Swing and swagger
With that swagger, though, comes a little of the natural roister that, while tailor-made for the festival atmosphere of le Tour, needs to be managed responsibly. There may, after all, be cliffs to scale.
The work needs to come first and while my mood naturally aligned me to the crowds who were soaking it in all in, it was important to maintain focus. Remembering the various temptations of the hospitality tent in the Tour Village, and knowing that, in our current disposition we would have a hard time saying no, we skipped the start completely - and headed for the first climb.
The town Saint-Geniez-d’Olt was absolutely buzzing. These guys seemed up for anything and, with the race coming straight through the centre of town, the festivities were only just getting started. I had planned to pass though to shoot the first category climb of stage 15 but, after seeing the old bridge over the river, and the electricity in the air, this seemed like a better option.
We moved the car away from the race route, pointing in the direction of a speedy exit, and headed out to search for the best locations on foot. There was a monument looking down on the town from a steep hill so, naturally, we climbed to the top. Hoping to find a vantage spot of the stone bridge and river, we hit the jackpot with a great view of the slate rooftops as well. It was a perfect bird's eye view to capture the riders, and ambience, so I left Mrs McBeard set up and in position, before hiking back down to the town.
One of my favourite moments from this year’s Giro was the incredible stage 14 adventure the Stuntman and I stumbled upon (if you haven’t read that one yet, it is truly worth the click).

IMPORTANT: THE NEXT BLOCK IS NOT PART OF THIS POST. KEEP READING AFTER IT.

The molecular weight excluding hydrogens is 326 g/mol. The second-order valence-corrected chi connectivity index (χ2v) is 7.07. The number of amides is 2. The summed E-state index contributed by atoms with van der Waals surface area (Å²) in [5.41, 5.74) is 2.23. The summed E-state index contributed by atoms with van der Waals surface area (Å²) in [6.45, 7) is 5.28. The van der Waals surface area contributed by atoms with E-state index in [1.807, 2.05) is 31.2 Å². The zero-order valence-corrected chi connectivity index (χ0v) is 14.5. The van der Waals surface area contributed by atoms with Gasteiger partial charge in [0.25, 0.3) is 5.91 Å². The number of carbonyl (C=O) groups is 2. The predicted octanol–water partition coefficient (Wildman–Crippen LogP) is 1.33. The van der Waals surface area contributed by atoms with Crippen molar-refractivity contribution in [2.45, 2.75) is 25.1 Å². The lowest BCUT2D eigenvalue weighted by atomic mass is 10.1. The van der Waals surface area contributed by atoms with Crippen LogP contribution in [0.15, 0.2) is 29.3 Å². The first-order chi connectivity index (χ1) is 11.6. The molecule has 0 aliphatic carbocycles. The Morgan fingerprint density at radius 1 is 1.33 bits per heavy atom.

I won’t spoil the story, for those yet to read it, but we ended up feeling like a part of the race, witnessing it through the eyes of people who had lived their whole lives in the area, and for whom the grand tours are more than just sporting events - they are a part of the social fabric. The race is inexplicably and inextricably connected to the people - and the people to the race.
So, after waving to a group lunching in their window, and them, subsequently, inviting me up to join them, I jumped at the chance.
As is customary in these parts, food = love. Therefore, before I knew it, I had a thick slice of bread slathered in terrine in one hand and a glass of rosé in the other. This was the life, sitting with my new French friends while munching away, watching the race below and learning the history of the building that dated back to 1705!
When I rendezvoused back with Mrs McBeard, I confessed I'd been dabbling in wine while she’d been stuck in the scorching midday sun. I got another one of those looks. Luckily, I wasn't the one driving.
Smoke, swingers and selfie sticks
The buzz had worn off by the time we reached Col de Peyra Taillade and I was ready to get some work done.
As usual, there were plenty of characters out to have some fun, so I snapped them before looking for the nearest tree or cliff to climb. The road was narrow and packed with spectators, so a higher vantage point was likely to yield the best angle. Or at least mean I could avoid the swinging selfie sticks and runners in blue man suits.
To add some additional drama, a TV motor bike filming the riders started overheating, sending plumes of smoke between the rider’s legs.
Jumping down from my perch to grab some secondary angles, I heard a mighty rip. My shorts had torn right down the middle! I had to keep my knees as close together as possible for the remainder of the stage, to avoid flashing anyone.
This is not the first time I’ve had a blowout, but it was the first time on Beardy’s Caravan. All the way from knee to waistband.
Mrs McBeard couldn’t believe the state of me as I shuffled (or knee-knocked) my way back to the car. I had twigs and leaves in my beard, was saturated in sweat and sporting shorts that were, literally, torn to shreds. She laughed that I was slowly becoming a Frenchman, moving towards a state of au naturale.
Luckily it was time for a rest day - so I could get a new pair!